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I am looking to learn more about databases (MySQL for starters), particularly about choosing the right approach (e.g. stored procedures vs views and triggers for data aggregation) in a situation.

Maybe this example shows what I mean: Yesterday I asked a general SQL question about aggregation of data and received the answer that "it depends" – which turned out to be absolutely correct. Now I am looking for some database lectures that covers scenarios as opposed to focusing on syntax. Though I encourage everybody to suggest the obvious too, I think the standard normalization / relational stuff is easy to find – personally I am rather looking for practical examples in different kinds of application.

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As there's no One True Answer, this question should probably be Community Wiki. Please? –  Piskvor Jul 13 '10 at 9:00
ok, true.. just saw similar questions on programming that were even more general here. I am only around for a couple of days – how do i change it to wiki –  Matt Bannert Jul 13 '10 at 9:06
Click "edit"; there's a checkbox saying "Community Wiki" between the edit field and preview, on the right. Check that and save. –  Piskvor Jul 13 '10 at 9:11
Thx Piskvor, just did not see it, thx for showing. just edited it. All the ajax stuff is so nice here that I just missed this little checkbox. –  Matt Bannert Jul 13 '10 at 9:14
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4 Answers

The best book that helped me, without a doubt, was SQL: A Beginner's Guide. This had to be one of the most boring books I've read (very very plain) but I learned so much from it. Very, very useful book, I would not have learned SQL with out it. Bonus is that it teaches you SQL, not MySQL, not T-SQL, not PostgreSQL, not SQL Server: just plain SQL. It does highlight nuances where necessary, but otherwise it's just SQL.

Coincidentally, the second book I read was Beginning MySQL, which was by the same author, Robert Sheldon (I didn't realize it until just now, lol). Again, a very helpful book. I really like Wrox Publishing, they do good books. I would also recommend any book by O'Reilly publishing or Apress as well (can't go wrong with either).

Once you get a handle on the SQL language itself, then you should (need) to read MySQL 5.0 Certification Study Guide, especially if you plan on being a DBA. You'll want to get your CMDBA and this book will help. I just found out the other day at work that there aren't near as many CMDBA's in the country as I thought (I think I heard them say under 1000). We're a rare breed (yes I have my CMDBA), and they pay us well ;)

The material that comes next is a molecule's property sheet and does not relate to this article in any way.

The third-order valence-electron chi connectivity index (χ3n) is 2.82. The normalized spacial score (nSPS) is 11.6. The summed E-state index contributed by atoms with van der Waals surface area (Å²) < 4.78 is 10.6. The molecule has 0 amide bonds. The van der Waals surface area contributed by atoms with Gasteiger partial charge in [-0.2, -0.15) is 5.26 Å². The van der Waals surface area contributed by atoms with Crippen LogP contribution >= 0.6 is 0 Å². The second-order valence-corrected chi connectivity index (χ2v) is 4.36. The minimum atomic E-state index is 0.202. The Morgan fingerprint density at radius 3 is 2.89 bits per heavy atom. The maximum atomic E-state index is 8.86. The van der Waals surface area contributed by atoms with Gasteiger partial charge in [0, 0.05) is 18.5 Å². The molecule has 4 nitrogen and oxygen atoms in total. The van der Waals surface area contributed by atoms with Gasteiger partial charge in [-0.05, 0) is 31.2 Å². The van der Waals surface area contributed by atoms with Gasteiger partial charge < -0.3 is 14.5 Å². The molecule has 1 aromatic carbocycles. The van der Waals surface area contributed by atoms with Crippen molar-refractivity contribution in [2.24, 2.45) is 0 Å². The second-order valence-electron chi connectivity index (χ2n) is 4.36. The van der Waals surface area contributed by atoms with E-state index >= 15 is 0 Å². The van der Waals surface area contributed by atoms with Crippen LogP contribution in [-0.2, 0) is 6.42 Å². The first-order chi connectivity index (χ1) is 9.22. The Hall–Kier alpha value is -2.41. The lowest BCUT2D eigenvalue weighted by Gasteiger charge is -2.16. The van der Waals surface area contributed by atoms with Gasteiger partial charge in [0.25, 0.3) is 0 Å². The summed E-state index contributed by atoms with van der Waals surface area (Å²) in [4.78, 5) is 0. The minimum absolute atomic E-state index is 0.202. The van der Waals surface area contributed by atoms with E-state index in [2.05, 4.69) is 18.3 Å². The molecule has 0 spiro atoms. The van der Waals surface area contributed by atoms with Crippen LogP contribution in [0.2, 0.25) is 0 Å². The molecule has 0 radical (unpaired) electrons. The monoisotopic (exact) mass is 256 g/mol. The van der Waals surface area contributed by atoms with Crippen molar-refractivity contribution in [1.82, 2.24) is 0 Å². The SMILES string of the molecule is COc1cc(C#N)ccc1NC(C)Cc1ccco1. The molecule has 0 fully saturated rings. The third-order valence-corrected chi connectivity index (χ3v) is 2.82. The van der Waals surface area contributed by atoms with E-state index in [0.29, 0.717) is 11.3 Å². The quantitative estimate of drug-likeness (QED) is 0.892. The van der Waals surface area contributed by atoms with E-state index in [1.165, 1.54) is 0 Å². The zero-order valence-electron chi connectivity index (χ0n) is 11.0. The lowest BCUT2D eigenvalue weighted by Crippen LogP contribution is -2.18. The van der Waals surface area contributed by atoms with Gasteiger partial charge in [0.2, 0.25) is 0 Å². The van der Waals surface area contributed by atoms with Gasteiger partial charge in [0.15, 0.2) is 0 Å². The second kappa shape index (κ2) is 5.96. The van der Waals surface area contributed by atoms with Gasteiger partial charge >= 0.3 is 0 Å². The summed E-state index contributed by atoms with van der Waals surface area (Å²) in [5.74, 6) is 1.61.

Lastly, after you have your CMDBA, read High Performance MySQL, the 2nd edition by Baron Schwartz, Peter Zaitsev, Vadim Tkachenko, Jeremy Zawodny, Arjen Lentz, and Derek J. Balling. Zaitsev, Tkachenko, and Schwartz work for Percona (CEO/Founder, CTO/Co-Founder, and VP of Consulting respectively). Percona pretty much has the most brilliant minds in the world when it comes to MySQL, and that's not an overstatement. We've worked with some of them before and words can describe their brilliance.

I hope this helps to maybe give some direction. Good Luck.

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Joe Celko's books get, some of them at least, good reviews.

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People have mentioned SQL books which is a place for a beginner to start. But there is much more the dba needs to have under his or her belt.

This one is critical, you need to know how to design a database so it can be refactored: http://www.amazon.com/dp/0321293533/?tag=stackoverfl08-20

You need to read a good book on performance tuning for the specifc database backend you use. You will find there are many query techniques to avoid (and they are database specific) and many design structure to avoid. These are things you must know to effectively design a datbase and query against it.

Finally, and again it depends on the database which book to get, you need to get a good book on database admin if you are going to be a dba. There are many things that are not so obvious until you read how to administer.

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It's a book, but reads like a tutorial. This is a really good starter:

SQL Visual QuickStart Guide

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